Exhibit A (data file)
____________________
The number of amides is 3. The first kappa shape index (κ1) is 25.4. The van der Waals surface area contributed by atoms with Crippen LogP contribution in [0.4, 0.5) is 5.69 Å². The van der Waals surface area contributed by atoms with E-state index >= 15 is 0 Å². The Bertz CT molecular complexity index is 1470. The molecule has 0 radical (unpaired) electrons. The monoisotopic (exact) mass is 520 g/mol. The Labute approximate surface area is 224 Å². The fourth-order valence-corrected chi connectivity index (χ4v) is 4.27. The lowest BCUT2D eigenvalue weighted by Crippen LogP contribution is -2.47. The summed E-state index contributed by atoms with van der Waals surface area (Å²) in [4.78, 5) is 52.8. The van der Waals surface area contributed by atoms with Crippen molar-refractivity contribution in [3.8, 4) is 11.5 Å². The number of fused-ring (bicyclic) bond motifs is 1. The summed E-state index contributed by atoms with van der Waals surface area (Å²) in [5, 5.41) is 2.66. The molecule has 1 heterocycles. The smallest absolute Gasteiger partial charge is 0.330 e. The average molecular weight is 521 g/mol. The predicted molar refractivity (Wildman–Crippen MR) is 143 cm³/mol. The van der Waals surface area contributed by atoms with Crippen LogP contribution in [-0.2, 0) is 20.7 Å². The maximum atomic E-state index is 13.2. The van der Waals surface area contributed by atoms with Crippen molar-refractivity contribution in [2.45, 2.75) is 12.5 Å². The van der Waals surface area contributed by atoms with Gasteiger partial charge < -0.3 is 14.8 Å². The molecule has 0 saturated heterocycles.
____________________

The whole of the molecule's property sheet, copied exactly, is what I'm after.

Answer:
The number of amides is 3. The first kappa shape index (κ1) is 25.4. The van der Waals surface area contributed by atoms with Crippen LogP contribution in [0.4, 0.5) is 5.69 Å². The van der Waals surface area contributed by atoms with E-state index >= 15 is 0 Å². The Bertz CT molecular complexity index is 1470. The molecule has 0 radical (unpaired) electrons. The monoisotopic (exact) mass is 520 g/mol. The Labute approximate surface area is 224 Å². The fourth-order valence-corrected chi connectivity index (χ4v) is 4.27. The lowest BCUT2D eigenvalue weighted by Crippen LogP contribution is -2.47. The summed E-state index contributed by atoms with van der Waals surface area (Å²) in [4.78, 5) is 52.8. The van der Waals surface area contributed by atoms with Crippen molar-refractivity contribution in [3.8, 4) is 11.5 Å². The number of fused-ring (bicyclic) bond motifs is 1. The summed E-state index contributed by atoms with van der Waals surface area (Å²) in [5, 5.41) is 2.66. The molecule has 1 heterocycles. The smallest absolute Gasteiger partial charge is 0.330 e. The average molecular weight is 521 g/mol. The predicted molar refractivity (Wildman–Crippen MR) is 143 cm³/mol. The van der Waals surface area contributed by atoms with Crippen LogP contribution in [-0.2, 0) is 20.7 Å². The maximum atomic E-state index is 13.2. The van der Waals surface area contributed by atoms with Crippen molar-refractivity contribution in [2.45, 2.75) is 12.5 Å². The van der Waals surface area contributed by atoms with Gasteiger partial charge < -0.3 is 14.8 Å². The molecule has 0 saturated heterocycles.